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FISHING AND DIVING: The Bahamas are also becoming increasingly environmentally-sensitive. Fishing and diving are closely controlled and should not be attempted without getting the regulations and the necessary permits. (Some information on Fishing Regulations is  opposite and you'll see where to find out more.) There are many varieties of edible fishes in the Bahamas, and there's nothing quite as delicious as fish that has been caught, cleaned, cooked and eaten all in the same day. It's best to invest in the services of an on-site guide or dive-master  — local knowledge doesn't cost that much when purchased this way but it can often be quite costly if you have to gain it the hard way.
If you have fish in your freezer when you enter the Bahamas, our Editor/Captain John Yeager suggests that you let Customs know and notate on your transire that it's there on the way in. That way, you won't be suspected of having violated any fishing rules while in the country!
 

Hunting:Visitors are not permitted to hunt; shooting of any kind is discouraged. Violation of ANY fish, game, or environmental rules can result in severe penalties, including arrest and confiscation of your boat and property.

Navigation:As reported here for several years, the Bahamas Marina Operators Association, in cooperation with the Bahamian government, has undertaken the job of marking primary channels and hazards. They started in the popular cruising waters of the Little Bahama Bank and the Abacos and have continued with new markers for Spanish Wells and Hatchet Bay on Eleuthera. The markers along the routes across the Great Bahama Bank are generally well maintained (click HERE for list and coordinates), but the truth is that in the Bahamas, channel markers are NEVER as reliable as we are used to here in the States.

But most Bahamian skippers are so adept at eyeball navigation they don't really need markers. This reduces the impetus to add more or to replace those that inevitably get destroyed or damaged. So markers in the Bahamas — even those you've used previously — are always iffy.

While we visitors will probably never be as good at eyeballing depths as are those who have spent their entire lifetimes perfecting the process, the skill can be learned.  Here's a tip: The color of the water (and bottom) is the key. The water is like a blue filter and the thinner the water, the less blue you'll see. For added help, remember the rhymes: Blue, blue, sail on through. Green, green it's gettin' lean. Brown, brown, you can run agroun'.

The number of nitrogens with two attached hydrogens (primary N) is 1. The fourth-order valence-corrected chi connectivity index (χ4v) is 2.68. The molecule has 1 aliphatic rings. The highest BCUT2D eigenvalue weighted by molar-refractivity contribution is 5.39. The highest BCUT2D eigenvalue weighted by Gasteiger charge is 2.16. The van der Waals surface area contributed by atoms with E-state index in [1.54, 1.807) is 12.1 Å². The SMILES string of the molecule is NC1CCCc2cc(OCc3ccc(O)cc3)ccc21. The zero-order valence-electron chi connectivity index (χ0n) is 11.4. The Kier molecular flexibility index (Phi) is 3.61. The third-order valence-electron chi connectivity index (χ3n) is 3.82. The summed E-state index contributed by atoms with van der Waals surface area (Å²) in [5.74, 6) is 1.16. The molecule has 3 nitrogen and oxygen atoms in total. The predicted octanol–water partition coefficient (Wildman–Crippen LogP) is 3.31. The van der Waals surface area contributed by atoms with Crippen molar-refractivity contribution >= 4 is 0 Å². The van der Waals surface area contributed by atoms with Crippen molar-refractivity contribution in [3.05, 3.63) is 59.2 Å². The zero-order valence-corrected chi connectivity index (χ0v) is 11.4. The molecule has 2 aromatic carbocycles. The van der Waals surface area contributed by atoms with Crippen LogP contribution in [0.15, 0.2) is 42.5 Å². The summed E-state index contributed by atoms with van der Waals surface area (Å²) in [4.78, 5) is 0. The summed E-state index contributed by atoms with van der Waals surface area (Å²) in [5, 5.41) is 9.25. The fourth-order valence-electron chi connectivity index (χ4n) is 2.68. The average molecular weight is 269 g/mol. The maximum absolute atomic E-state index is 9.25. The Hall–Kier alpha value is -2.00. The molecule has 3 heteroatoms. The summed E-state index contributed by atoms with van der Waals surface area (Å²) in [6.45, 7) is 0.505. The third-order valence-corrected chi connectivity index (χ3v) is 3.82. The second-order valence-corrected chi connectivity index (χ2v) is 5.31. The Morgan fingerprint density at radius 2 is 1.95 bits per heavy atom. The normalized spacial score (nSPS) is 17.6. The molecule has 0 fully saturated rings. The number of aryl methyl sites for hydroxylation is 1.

Communications:To use your cellular phone while you're in the Bahamas, you must check with BTC (Bahamas Telephone Company) to verify that your U.S. carrier is listed as working with them. For that, visit their web site: BTCBahamas.com before you travel. The main phone number is 242-302-7000.

If you have specific questions while you're in the Bahamas — or before you go — you may contact the BTC  Roaming Department at 242-302-7064. For other questions the main number should be used.

We are told that cellular telephone service in the Bahamas has greatly improved and continues to do so, but is still less than ideal for cruisers and can also be expensive. You may want to check on charges by your own carrier and BTC before you go.

That leaves VHF, SSB radio, and shore phones the primary means of communication. AT&T provides direct service from many major ports (their dockside phones are usually clearly labeled), and BTC sells calling cards that can be used from specified shore phones.

One fairly reliable short range communications network (the Abaco Cruisers Net, broadcast from Marsh Harbour) is available in central Abaco every morning at 0815. Experienced Bahamas cruising folk tune to channel 68 VHF at that time to exchange info on weather, stock market activity, upcoming events and other news of interest. Just by listening you can learn a lot. And if you have anything to contribute, others will appreciate it.

In Nassau, BASRA gives a VHF weather report every morning at 0715 on Channel 16. Listeners are switched to Channel 72. We're told "everybody" listens.

 (Continue...)

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Cruising the Bahamas